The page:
Mental Health, Neurofeedback and Wearables

Can mental health be measured?

Can we track improvements? Or can we even monitor for signs of worsening?

In November, Dr Michael Keane, a Neuroscientist from the DCU based company Actualise gave a talk about using Neurofeedback to treat conditions like ADHD. Michael then talked about technologies available now that can radically scale mental tracking, that could be used for stress monitoring, to catch burnout or depression early or even to catch neurological conditions like Alzheimer’s.

People often dismiss a child’s lack of attention or their bold behaviour as just acting up. But doing this brings with it negative connotations and even stigma — for the child, for the parents.

Viewing the brain using a device called the electroencephalogram (EEG) cap, a different picture of what is happening becomes clear.

When a child diagnosed with ADHD is distracted, parts of the brain that control attention (the executive control centre) have less reliable activation, and it is this pattern that can be the cause of the distraction.

Neurofeedback is the process of training parts of the brain to engage better. With ADHD, it’s the executive function centres and networks. The same logic applies for mood disorders. For example, in anxiety, areas of the brain responsible for the creation and maintenance of the anxiety response — for example, the amygdala — are trained. The training is not aimed at switching these areas off, but rather at helping them to function more reliably. The same logic applies in depression, panic disorder, emotional regulation issues etc.

As Michael said, the process is the same as training a puppy — by rewarding good behaviour. The ‘good behaviour’ in this case is when certain parts of the brain produce more desirable behaviour. The ‘reward’ is by making progress in a computer game — in this case; a racing car moves on a track.

Just like the addiction to slot-machines, the brain triggers dopamine hits every time they get a reward. This signals to the brain to do more of that behaviour — more activation of the brain leading to more engaging with their environment.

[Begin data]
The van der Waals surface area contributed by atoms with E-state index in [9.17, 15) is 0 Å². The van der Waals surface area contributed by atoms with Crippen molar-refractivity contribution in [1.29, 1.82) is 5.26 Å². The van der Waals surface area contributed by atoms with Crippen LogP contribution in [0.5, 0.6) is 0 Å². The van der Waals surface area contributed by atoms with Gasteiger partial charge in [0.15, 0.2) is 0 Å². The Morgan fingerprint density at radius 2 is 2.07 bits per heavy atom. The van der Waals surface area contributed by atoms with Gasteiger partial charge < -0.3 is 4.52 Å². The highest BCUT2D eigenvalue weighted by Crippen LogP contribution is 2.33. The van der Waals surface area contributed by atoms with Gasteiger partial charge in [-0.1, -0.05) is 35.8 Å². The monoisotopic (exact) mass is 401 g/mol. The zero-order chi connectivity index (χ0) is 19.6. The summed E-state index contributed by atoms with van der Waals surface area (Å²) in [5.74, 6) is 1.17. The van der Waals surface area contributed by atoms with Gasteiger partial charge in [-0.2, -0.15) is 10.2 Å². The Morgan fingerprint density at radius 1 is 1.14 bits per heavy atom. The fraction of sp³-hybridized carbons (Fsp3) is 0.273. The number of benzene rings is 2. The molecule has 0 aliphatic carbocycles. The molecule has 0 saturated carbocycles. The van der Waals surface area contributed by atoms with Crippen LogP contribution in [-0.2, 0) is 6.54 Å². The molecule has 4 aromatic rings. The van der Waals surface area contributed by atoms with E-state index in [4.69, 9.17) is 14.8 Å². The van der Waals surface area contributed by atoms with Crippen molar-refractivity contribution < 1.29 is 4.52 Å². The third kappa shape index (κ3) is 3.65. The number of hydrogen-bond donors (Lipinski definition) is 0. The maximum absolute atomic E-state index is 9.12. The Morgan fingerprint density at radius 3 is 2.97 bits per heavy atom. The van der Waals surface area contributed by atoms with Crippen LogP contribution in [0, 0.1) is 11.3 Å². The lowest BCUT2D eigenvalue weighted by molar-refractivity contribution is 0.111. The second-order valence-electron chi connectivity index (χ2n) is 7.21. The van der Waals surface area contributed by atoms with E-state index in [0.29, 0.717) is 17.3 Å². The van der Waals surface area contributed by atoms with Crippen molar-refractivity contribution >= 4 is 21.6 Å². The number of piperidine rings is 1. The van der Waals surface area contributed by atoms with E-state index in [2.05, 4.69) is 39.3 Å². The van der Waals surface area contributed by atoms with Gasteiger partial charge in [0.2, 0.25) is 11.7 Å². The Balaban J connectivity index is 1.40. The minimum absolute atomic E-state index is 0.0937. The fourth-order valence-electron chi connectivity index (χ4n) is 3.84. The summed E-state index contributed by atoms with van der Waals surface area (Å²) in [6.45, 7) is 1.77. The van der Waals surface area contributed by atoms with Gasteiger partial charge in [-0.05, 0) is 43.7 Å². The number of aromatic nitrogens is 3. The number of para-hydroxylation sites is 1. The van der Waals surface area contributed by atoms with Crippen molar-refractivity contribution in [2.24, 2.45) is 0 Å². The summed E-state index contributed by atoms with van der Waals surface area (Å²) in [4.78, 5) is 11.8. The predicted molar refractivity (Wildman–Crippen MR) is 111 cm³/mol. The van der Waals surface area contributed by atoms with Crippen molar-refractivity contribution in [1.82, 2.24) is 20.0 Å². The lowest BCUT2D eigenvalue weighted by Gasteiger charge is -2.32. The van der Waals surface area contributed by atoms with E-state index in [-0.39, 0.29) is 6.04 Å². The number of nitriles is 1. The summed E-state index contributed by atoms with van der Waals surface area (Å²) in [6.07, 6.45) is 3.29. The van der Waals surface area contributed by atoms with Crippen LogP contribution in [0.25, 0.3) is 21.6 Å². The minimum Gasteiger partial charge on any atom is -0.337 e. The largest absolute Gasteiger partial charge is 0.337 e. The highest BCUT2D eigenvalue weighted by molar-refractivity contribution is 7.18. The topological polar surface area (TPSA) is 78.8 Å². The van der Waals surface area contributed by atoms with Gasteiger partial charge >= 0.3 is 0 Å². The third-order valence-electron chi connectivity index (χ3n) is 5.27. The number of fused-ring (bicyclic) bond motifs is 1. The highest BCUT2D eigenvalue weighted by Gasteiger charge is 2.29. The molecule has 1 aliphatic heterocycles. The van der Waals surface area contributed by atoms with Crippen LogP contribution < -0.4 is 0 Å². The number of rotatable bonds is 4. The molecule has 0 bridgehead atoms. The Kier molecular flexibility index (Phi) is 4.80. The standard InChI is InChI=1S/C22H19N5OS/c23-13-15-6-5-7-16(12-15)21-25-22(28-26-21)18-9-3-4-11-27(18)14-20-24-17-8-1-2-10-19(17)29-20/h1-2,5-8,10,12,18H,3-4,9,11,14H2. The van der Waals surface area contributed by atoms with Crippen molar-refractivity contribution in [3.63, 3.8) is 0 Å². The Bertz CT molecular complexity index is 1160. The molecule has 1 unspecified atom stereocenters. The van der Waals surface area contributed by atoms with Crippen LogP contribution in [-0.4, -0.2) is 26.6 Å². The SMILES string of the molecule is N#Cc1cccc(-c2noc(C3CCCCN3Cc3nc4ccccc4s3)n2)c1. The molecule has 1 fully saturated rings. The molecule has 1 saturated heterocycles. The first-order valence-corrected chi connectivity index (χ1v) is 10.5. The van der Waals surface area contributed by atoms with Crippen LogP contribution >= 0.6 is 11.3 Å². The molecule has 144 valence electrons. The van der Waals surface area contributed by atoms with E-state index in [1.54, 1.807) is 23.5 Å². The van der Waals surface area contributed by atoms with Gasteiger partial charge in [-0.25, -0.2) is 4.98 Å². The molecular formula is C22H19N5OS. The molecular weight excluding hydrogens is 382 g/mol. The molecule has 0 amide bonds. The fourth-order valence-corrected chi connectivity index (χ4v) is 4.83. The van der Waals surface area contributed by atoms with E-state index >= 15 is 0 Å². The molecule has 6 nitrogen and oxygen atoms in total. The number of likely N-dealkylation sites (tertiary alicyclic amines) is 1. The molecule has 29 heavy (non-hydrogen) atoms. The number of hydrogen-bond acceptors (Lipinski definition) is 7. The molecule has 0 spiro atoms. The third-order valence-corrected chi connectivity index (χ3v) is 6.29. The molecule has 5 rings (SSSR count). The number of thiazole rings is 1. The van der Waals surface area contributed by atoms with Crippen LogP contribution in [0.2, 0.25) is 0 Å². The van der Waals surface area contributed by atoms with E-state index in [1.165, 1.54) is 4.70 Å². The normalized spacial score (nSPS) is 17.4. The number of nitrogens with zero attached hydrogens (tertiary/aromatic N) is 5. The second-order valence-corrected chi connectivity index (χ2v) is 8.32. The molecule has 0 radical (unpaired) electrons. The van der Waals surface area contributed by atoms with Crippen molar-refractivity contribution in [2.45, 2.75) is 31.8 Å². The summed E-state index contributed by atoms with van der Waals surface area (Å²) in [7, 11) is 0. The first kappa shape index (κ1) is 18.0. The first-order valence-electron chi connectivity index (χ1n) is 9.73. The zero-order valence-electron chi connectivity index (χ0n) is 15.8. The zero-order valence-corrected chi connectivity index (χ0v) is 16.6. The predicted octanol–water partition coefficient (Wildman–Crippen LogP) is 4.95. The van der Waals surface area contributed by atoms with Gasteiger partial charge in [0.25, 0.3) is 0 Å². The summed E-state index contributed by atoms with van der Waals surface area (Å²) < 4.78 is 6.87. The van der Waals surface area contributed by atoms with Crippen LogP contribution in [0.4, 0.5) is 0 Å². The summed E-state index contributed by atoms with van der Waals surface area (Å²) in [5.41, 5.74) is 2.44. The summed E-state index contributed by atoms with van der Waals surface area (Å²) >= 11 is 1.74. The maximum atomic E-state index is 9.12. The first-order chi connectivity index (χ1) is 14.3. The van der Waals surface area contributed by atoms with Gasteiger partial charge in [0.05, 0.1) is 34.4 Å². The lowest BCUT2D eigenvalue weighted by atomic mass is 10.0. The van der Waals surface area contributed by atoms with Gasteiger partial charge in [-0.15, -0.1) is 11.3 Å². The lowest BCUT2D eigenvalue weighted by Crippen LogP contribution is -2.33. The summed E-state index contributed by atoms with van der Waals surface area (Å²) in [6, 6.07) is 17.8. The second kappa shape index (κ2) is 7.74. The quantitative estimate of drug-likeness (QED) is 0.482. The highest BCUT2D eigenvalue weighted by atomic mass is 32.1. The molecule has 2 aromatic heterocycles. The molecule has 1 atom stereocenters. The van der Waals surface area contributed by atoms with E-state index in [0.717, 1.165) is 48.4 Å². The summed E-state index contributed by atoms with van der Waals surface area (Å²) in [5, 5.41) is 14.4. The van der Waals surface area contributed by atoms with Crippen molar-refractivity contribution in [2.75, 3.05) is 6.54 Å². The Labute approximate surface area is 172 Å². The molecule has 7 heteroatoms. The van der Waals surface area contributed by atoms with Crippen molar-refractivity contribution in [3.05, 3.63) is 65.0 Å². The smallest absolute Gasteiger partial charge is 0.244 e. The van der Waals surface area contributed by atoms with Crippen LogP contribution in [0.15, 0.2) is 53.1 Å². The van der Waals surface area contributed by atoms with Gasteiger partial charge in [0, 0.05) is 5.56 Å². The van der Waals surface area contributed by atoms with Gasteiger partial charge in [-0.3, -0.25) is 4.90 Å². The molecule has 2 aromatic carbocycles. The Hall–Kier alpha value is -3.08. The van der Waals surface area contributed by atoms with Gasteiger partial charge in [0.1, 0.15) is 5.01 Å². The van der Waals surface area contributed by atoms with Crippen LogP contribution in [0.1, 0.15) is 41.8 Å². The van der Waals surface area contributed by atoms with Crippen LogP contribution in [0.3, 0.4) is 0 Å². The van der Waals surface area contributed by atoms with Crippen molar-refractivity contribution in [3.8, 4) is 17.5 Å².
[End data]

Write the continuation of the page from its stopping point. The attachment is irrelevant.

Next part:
The remarkable thing is a client only needs 10–20 sessions on this device. A patient’s behaviour changes once their brain is working more optimally. They pay more attention than before. Teachers praise their attention. Classmates play with them more. Their environment is now giving them these dopamine hits from positive interactions.

Their environment becomes the Neurofeedback device.

Scan of right hemisphere before and after ten sessions — 8-year-old diagnosed with ADHD

Neurofeedback is a fantastic tool — but it’s a reactive step, usually a step of last resort. If there is a slow cognitive decline — with burn-out, depression or even a disease like Alzheimer’s — it’s critical to get treatment as early as possible to reduce and reverse declines.

Dr Michael Kene has just started to work with the Singapore company Cognifyx to change that. With Cognifyx, it’s possible to monitor how the brain is functioning on an ongoing basis.

The product is smartphone based and uses a standard set of tools used by Psychologists and Neuroscientists to measure brain function. Cognifyx is working on wearable devices also.

The tool comes with a support team monitoring results on the devices. Declines in brain function will alert the team to trigger a phone call. It may be something as simple as jet-lag or illness, but it could also be early stages of burnout. Or worse.

We can replace the ‘wait and see. Come back in six months’ approach.

It’s not possible to get this level of measurement currently — but it can be critical. Burnout can lead to depression in six months. Alzheimer’s can start twenty years before there’s a diagnosis, and early treatment can have a huge impact in slowing the progression.

Cognifyx is expanding into other areas, including a range of corporate and Government applications.

As Michael said, you wouldn’t ‘judge’ someone for having a broken leg. So why should we judge someone for ADHD, or depression or any other mental health-related disease — when you can see the data — or the reason behind the behaviour.

What was hidden to us before, EEG sheds light on. The brain is no longer a ‘black-box’. Conditions like ADHD are just symptoms of the brain not functioning optimally.

We got to talk with Dr Michael after the event, asking what would he recommend all of us to improve our brain function and reduce chances of decline later in our lives.

The top three tips:

  • Sleep — get your 8 hours
  • Exercise — stimulates blood to the brain and boosts mood
  • Diet — Eat real foods, no processed foods. Inflammatory sugars and preservatives hit mood, energy and mental focus.

Mental health issues are not only devastating for people involved, but they’re incredibly expensive for society. Current treatments rely way too much on trial and error with drugs, or worse with just a wait and see approach (?).

Neurofeedback and apps like CognifyX are just the beginning of a very positive trend where we treat mental health issues with data-driven approaches.

We are only just beginning down this path, but it’s a very positive new approach to mental health



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Justin Lawler

Self-Quantifier, tech-lover and biohacker. Organiser of Dublin Quantified Self. Developer. More at